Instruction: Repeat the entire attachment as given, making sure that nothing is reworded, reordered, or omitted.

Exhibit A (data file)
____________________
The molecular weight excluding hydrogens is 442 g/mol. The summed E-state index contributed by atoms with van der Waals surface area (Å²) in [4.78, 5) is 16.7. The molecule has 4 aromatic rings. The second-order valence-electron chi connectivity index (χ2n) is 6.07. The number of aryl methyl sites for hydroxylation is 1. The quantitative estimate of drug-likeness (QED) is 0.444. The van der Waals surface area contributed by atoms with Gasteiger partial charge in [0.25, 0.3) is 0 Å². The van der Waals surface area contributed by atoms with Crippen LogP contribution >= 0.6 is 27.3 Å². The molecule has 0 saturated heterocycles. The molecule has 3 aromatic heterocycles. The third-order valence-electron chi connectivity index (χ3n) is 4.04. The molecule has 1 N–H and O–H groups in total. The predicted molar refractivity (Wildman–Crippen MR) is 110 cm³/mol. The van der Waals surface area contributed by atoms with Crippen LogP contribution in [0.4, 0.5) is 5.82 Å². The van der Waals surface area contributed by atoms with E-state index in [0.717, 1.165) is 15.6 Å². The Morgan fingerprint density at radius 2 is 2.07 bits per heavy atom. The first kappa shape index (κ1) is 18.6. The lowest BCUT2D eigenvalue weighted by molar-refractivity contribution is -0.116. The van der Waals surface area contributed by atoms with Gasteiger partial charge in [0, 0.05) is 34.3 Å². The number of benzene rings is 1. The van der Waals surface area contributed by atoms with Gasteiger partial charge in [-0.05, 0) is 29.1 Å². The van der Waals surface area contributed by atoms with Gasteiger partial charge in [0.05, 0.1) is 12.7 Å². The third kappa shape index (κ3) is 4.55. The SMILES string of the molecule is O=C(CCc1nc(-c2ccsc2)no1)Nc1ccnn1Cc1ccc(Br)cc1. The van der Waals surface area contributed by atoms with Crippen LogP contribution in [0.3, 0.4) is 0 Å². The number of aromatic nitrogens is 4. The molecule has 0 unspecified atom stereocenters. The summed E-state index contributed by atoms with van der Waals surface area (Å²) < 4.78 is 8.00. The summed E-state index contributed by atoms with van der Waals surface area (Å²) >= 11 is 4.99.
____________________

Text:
The molecular weight excluding hydrogens is 442 g/mol. The summed E-state index contributed by atoms with van der Waals surface area (Å²) in [4.78, 5) is 16.7. The molecule has 4 aromatic rings. The second-order valence-electron chi connectivity index (χ2n) is 6.07. The number of aryl methyl sites for hydroxylation is 1. The quantitative estimate of drug-likeness (QED) is 0.444. The van der Waals surface area contributed by atoms with Gasteiger partial charge in [0.25, 0.3) is 0 Å². The van der Waals surface area contributed by atoms with Crippen LogP contribution >= 0.6 is 27.3 Å². The molecule has 0 saturated heterocycles. The molecule has 3 aromatic heterocycles. The third-order valence-electron chi connectivity index (χ3n) is 4.04. The molecule has 1 N–H and O–H groups in total. The predicted molar refractivity (Wildman–Crippen MR) is 110 cm³/mol. The van der Waals surface area contributed by atoms with Crippen LogP contribution in [0.4, 0.5) is 5.82 Å². The van der Waals surface area contributed by atoms with E-state index in [0.717, 1.165) is 15.6 Å². The Morgan fingerprint density at radius 2 is 2.07 bits per heavy atom. The first kappa shape index (κ1) is 18.6. The lowest BCUT2D eigenvalue weighted by molar-refractivity contribution is -0.116. The van der Waals surface area contributed by atoms with Gasteiger partial charge in [0, 0.05) is 34.3 Å². The number of benzene rings is 1. The van der Waals surface area contributed by atoms with Gasteiger partial charge in [-0.05, 0) is 29.1 Å². The van der Waals surface area contributed by atoms with Gasteiger partial charge in [0.05, 0.1) is 12.7 Å². The third kappa shape index (κ3) is 4.55. The SMILES string of the molecule is O=C(CCc1nc(-c2ccsc2)no1)Nc1ccnn1Cc1ccc(Br)cc1. The van der Waals surface area contributed by atoms with Crippen LogP contribution in [0.3, 0.4) is 0 Å². The number of aromatic nitrogens is 4. The molecule has 0 unspecified atom stereocenters. The summed E-state index contributed by atoms with van der Waals surface area (Å²) < 4.78 is 8.00. The summed E-state index contributed by atoms with van der Waals surface area (Å²) >= 11 is 4.99.